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Roger Linn


Lehigh Stone Company #2  
Wheels: 2-4-0
Builder: Vulcan Iron Works
Build Date:  1920
Empty Weight: 18 Tons
Weight on Drivers: 13.5 Tons
Driver Diameter: 30"
Tractive Effort: 6120
Operating Pressure: unknown
Cylinders: 10x16


   Two late 1910s or early 1920s era Vulcan 0-4-0 tank engines sat behind the Cedar Point enginehouse in the early 1970s, stored for future use. One of the unused engines was Lehigh Stone #800 (a 1922 Vulcan, construction number __), purchased from Peter Burno at the same time as #802 which is today the Judy K. #800 was shipped to Dayton, Ohio in 1974 (presumedly to International Amusement), but it returned to Sandusky in 1976 where it was converted to a 2-4-0 by Sam Conti. Mike Hetrick sent it to Wild World Amusement Park (later Adventure World, and now Six Flags America) in Largo, Maryland in 1982 (along with Roose's personal 1897 Porter 2-6-2 "Melodia"), but both engines returned to Sandusky in 1984. After George Roose died in December 1984, his heirs stored both engines in the Cleveland area in 1985. #800 and Melodia were restored in the early 1990s by Shop Services for Bill Norred of California.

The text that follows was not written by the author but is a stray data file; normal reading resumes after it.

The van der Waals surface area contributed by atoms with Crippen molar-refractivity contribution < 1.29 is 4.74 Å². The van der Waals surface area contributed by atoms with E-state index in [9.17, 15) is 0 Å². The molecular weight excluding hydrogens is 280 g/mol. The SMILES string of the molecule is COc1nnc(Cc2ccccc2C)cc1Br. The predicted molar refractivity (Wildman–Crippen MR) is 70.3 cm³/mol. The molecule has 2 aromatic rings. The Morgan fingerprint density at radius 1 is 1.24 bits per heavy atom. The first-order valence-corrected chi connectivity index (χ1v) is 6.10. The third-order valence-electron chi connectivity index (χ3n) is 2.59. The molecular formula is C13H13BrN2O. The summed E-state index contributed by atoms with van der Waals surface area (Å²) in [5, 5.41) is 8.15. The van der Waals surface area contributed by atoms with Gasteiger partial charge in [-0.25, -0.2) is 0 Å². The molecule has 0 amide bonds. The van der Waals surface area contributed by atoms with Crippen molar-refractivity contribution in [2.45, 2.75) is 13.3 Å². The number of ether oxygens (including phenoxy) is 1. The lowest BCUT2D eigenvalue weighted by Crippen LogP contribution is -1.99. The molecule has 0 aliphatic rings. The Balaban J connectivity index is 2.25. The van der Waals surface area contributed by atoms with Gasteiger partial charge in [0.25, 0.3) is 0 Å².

For a while, Norred leased #800 to a television company and it appeared on the TV show "Dr. Quinn, Medicine Woman". After Mr. Norred's passing, his family sold the Dr. Quinn engine, the Melodia, and the four of the original Disneyland closed coaches to a private individual who plans to lay eight miles of track on his ranch. The origin and current whereabouts of the other engine from behind the enginehouse remains a mystery. There is some speculation that it could have been Lehigh Stone #803, sold to a group in Marion, NC, and then to Peter Burno. The whereabouts of #803 today is unknown. Today the Dr. Quinn engine is operating privately on the ranch.

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2006, John Marhesic, All Rights Reserved. version2.0
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